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[p46, col 2] Cinema-de-Luxe was listed in the Kine Year Book 1914 as Theatre-de-Luxe with a manager called W M Borradaile.
[p50, col 2] After its closure the then Paris Cinema was offered for sale to the newly established University of Sussex for use as a creative arts centre. The offer was declined.
[p53, col 1] In the 1950s, instead of issuing tickets, the box office at the Duke of York's gave perforated metal tokens that were presented on entry to the usher, who threaded them on a string for re-use.
[p55, col 2] On 1943 February 21-27 the Imperial (pre-Essoldo) screened Gone With the Wind ('last opportunity for some considerable time to see the greatest of all film masterpieces') with 1,000 seats at 2/6 and 3/-, also at 4/- and 4/9; shows at 13:30 and 17:20.
[p59, col 1] The back door of the Grand was at 7 Middle Street.
[p59, col 2] Scenes in the film Be My Guest were shot in the Hippodrome in October-November 1964. The building was bought by the Rank Orgaisation in 1965 to become a Mecca Bingo hall, which closed in 2007.
[p62, col 1] The Phoenix Building, not National House, stands on the site of the Novelty Electric Theatre.
[p65, col 1] 1914 early: UK Kinoplasticon Ltd was registered on 8 February 1913 at an address in John Street, Bedford Row, London WC, with 75,000 shares at £1 each.
[p66, col 2] Prince's Cinema was listed in the Kine Year Book 1914 as Select Palace with a 'proprietor' called Dobson.
[p71, col 1] See reference to Houghton Rockett below.
[p97, col 1] An unknown cinematographer filmed the opening of the Brighton tramway on 25 November 1901, on the route from the Aquarium to Beaconsfield Road. The newsreel was included in the 'Biograph' programme at the Hippodrome that week.
[p120, col 1] Other locations for Be My Guest included the interior of the Hippodrome and Dome Concert Hall.
[p128, col 2] The credits for Lady Godiva Rides Again should include the female lead Pauline Stroud.
[p166, col 2] Evelyn Laye's father was indeed manager of the Palace Pier Theatre. [Confirmed by Kine Year Book 1914.]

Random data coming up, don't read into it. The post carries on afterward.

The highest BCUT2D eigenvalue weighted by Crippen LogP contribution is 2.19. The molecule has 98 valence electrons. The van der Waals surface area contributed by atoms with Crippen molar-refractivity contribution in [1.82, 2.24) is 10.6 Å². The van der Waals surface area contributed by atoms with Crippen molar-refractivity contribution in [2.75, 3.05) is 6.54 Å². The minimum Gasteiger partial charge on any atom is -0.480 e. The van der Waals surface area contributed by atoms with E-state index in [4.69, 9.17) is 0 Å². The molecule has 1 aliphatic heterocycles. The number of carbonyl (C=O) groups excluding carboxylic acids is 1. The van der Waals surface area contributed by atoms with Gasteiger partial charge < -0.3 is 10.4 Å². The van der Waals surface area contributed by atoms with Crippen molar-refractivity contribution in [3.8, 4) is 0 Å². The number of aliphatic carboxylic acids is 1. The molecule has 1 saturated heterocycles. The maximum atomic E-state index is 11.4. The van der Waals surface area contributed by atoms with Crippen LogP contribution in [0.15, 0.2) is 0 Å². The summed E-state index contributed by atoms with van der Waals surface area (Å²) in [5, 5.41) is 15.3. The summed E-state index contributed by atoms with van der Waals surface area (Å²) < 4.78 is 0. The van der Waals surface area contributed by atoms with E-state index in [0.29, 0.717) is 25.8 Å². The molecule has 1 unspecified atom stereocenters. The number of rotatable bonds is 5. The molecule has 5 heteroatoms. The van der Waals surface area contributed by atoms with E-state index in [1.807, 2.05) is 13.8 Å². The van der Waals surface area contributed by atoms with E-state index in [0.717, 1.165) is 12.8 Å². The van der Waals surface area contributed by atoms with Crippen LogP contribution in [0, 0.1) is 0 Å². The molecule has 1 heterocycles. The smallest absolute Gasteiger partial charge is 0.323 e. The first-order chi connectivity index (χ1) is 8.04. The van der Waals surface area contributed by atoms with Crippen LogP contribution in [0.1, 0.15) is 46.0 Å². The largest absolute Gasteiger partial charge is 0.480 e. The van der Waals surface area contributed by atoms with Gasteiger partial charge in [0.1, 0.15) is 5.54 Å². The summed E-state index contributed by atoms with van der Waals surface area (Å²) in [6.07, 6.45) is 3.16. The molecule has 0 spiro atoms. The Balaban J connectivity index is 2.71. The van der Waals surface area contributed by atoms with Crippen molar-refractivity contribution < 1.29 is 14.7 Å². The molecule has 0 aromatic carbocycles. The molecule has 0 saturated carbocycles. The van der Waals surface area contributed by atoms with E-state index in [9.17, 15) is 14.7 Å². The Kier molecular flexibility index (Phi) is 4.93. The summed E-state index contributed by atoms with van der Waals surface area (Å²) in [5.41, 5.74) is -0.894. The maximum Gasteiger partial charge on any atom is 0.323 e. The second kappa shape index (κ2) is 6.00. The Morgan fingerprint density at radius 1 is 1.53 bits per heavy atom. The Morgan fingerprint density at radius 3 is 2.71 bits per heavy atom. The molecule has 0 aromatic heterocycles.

[p175, col 2] H[oughton] Rockett, Cinematograph Theatre Proprietor, of the Royal Tierney Theatre, 64 Edward Street, residing at 134 Edward Street, had an order made against him at Brighton Bankruptcy Court on 29 April 1914 on a petition filed on 12 March 1914. An order for discharge (with the same identifying details for Rockett) was made on 24 May 1917, suspended for six months. His assets were 'not of a value equal to 10s in the pound on the amount of his unsecured liabilities'. [London Gazette 1 May 1914: 3631 and 29 June 1917: 6473]
[p175, col 2] Georges Sadoul coined the term in 1945, not 1948, which is when the English translation was published.
[p187, col 1] Brightonia Film Company was registered on 7 May 1913 with 1,000 shares of £1 each and the address at 11 Hampton Street, Brighton.
[p187, col 2] Kinemacolor was registered on 24 April 1913 with 1,000 shares of £1 each.
[p188, col 2] Williamson Film Printing Company also issued 2,500 cumulative preference shares at seven per cent.
[p194, col 2] Add Hampton Street, 11 as the registered office of the Brightonia Film Company.
[p196, col 1] Under Marine Parade, add 124 as the home of Eddie Whaley.
[p202-203] In the issue of 22 January 1913 the [Cambridge Grove] Brighton 'film factory' was advertised for sale in The Cinema for £300 ('a great bargain') or to rent at £45 a year—'comprising dark rooms, cleaning rooms, theatre, motor-driven printers and drums, camera, &c, &c. Everything is nearly new.'
More feature films shot in Brighton, not listed in the book:
The Rise and Rise of Michael Rimmer (1970)
La course à l'échalote (1975)
South Coast (2008, feature-length documentary) Pictures of Lily (2013)
The Man Whose Mind Exploded (2014)
20,000 Days on Earth (2014)
Woman in Gold (2014)
[p18, col 2] Omdurman is in the Sudan, not South Africa. Whoops!
[p31] The number 14 on the map should be at the corresponding point on North Road, not Church Street. (Thanks, Roy!)
[p45, col 1] 1933 March 17: The photograph is the one to the right, not below left.
[p62, col 1] The building on the site of the Novelty Electric Theatre is Phoenix Building, not National House.
[p66, col 1] Pavilion Cinema, Portslade featured in the film Battle of the V1 shortly after it closed (not the Rothbury, see below).
[p70, col 2] Rothbury Cinema appeared in Lady Godiva Rides Again in 1950, not 1958. It was not the cinema in Battle of the V1 (see above).
[p119, col 2] The cinema used as a location in Battle of the V1 was the Pavilion Cinema, Portslade, not the Rothbury.
[p123, col 1] The Dark Man is a UK film, not US.
Page updated 10 September 2015
© David Fisher